Being Flynn, 2012, USA
Nick Flynn (Paul Dano) is an unemployed young man who has a penchant for writing. His mother (Julianne Moore) raised him alone and died several years prior. Nick moves into a former strip club with several roommates and gets a job at a homeless shelter, where he meets Denise (Olivia Thirlby). Denise and Nick straddle the line between friends and lovers. Nick’s life is turned on its head when his absent father, Jonathan (Robert De Niro) arrives at the shelter. Jonathan believes himself to be a brilliant writer, but he’s also an alcoholic and mentally ill. The film centres around Nick’s difficult relationship with his father and his efforts to come into his own.
Both De Niro and Dano were excellent in the film. This is De Niro’s strongest performance in years and his character is both heartbreaking and pathetic. Dano is one of the best young actors working today, and his film choices always interest me. Most of his leading roles are in independent films, which give him the opportunity to play a variety of different characters. That being said, I do hope he gets more attention as a performer. After his brilliant performance in There Will be Blood, I was surprised he didn’t receive more attention.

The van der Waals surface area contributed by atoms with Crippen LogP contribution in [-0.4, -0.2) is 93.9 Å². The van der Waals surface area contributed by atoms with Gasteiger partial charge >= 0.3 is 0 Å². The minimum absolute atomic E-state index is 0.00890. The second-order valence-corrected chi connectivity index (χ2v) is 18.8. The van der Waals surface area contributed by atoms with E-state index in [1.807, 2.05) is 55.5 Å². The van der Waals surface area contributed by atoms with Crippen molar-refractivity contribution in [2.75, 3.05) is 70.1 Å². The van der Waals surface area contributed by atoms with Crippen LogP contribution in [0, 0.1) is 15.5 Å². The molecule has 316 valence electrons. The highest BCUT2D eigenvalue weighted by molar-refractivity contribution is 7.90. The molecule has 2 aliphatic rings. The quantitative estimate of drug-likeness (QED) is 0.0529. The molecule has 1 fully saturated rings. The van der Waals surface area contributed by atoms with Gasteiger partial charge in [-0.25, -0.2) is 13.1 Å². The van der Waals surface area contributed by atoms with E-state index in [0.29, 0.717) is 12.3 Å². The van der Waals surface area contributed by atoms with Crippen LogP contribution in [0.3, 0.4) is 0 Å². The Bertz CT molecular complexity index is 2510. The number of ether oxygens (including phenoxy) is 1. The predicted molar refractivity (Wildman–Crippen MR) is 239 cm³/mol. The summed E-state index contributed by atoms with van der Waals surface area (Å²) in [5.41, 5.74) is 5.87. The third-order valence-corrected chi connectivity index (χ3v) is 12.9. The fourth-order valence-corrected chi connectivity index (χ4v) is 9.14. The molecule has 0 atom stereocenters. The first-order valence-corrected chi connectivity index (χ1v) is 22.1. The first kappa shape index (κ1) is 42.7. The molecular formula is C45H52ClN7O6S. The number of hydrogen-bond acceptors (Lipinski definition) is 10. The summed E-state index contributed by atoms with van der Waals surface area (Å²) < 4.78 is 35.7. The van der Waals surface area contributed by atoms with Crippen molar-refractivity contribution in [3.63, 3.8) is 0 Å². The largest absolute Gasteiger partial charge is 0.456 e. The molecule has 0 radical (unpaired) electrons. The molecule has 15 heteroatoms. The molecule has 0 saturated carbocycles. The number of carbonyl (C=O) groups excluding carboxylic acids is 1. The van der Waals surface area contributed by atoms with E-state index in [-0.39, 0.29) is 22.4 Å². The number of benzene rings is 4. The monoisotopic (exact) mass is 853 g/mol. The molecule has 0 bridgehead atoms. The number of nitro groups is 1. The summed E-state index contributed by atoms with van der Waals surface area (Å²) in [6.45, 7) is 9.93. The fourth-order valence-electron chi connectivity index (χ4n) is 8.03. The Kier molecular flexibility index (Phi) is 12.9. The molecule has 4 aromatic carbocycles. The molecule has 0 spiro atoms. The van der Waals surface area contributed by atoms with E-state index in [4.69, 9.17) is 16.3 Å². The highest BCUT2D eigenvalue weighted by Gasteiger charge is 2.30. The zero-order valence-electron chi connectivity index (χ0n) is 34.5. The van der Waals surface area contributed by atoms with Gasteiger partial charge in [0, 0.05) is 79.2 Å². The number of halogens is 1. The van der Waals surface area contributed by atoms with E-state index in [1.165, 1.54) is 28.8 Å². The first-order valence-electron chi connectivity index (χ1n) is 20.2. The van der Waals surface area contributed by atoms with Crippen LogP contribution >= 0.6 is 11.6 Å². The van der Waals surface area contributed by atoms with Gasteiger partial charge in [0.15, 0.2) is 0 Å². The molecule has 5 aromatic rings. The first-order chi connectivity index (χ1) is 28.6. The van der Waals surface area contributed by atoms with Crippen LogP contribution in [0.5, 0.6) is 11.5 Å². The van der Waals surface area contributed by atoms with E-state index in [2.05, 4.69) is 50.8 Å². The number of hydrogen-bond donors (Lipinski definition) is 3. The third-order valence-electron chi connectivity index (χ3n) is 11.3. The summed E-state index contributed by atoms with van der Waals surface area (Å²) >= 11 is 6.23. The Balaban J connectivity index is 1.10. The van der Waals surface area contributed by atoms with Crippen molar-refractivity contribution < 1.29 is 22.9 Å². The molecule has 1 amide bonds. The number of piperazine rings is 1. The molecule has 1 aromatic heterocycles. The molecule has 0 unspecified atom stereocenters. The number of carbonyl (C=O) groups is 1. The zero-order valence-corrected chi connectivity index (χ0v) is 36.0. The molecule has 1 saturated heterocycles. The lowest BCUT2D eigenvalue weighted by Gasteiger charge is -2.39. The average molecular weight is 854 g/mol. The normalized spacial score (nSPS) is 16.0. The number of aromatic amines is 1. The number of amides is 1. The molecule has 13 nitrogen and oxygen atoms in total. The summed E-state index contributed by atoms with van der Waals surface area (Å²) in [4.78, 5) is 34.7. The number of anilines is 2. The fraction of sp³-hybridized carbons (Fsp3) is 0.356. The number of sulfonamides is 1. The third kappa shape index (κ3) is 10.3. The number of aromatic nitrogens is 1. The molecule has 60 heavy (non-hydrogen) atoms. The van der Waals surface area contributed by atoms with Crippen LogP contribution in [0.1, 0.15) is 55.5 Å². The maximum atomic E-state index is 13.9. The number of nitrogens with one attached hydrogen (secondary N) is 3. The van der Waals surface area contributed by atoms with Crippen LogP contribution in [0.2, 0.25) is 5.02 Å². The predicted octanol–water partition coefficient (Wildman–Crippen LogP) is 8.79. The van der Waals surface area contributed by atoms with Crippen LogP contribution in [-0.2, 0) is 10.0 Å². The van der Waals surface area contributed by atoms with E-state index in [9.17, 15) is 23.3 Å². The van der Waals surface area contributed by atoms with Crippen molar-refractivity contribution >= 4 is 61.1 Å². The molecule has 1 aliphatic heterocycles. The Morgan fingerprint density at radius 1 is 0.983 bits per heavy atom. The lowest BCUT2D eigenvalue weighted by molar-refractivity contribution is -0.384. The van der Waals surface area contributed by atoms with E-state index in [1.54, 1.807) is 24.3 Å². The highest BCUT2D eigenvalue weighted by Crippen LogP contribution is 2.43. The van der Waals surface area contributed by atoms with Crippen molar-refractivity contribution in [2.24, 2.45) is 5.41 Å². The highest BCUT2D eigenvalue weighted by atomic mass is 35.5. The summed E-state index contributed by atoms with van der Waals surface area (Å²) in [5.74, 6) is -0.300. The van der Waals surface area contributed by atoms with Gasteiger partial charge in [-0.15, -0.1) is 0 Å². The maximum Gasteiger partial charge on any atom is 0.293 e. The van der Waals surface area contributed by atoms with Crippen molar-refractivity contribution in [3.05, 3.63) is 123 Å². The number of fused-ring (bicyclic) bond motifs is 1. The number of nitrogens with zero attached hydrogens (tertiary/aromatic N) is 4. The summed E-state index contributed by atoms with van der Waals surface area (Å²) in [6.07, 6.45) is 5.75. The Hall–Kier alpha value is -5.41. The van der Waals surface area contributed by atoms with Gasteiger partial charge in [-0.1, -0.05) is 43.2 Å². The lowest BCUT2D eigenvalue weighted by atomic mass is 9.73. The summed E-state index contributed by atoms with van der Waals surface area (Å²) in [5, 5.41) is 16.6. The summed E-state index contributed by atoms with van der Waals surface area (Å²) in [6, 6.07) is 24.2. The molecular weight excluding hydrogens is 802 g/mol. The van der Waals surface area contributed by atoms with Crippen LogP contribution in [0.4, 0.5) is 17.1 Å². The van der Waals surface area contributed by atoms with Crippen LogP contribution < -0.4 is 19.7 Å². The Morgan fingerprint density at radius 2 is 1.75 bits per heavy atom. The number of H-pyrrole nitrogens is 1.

The relationship between Jonathan and Nick was fascinating and the two actors had great chemistry. The characters were complex and I enjoyed seeing how Jonathan has influenced Nick. Both men are tremendously damaged and struggle with addiction, but their attitudes towards their addictions are quite different.
Writing is an ongoing theme in the film. Both Jonathan and Nick are writers and the film is narrated heavily by both De Niro and Dano. It gives the audience a sense that these two men are struggling for “superiority”. Whose insight and perspective is more valuable? Who gets the designation of “author”? I thought the film might have benefited more from being told from a single perspective: Nick’s. It is, essentially, Nick’s story of how he copes with the return of his father to his life, and the pieces from the perspective of Jonathan don’t feel as natural and aren’t as strong. I think Jonathan would have been more effective as a supporting character, rather than a “co-lead”. I also would have appreciated more background on Nick’s mother. Her story is told through flashbacks, but they’re brief and idealized in many respects. Her absence in Nick’s life following her death is felt throughout the film and I think that more should have been done so the audience could feel this void, as well.
Being Flynn is now available on Apple TV. It’s thought-provoking and the performances are outstanding, despite some of the narrative flaws.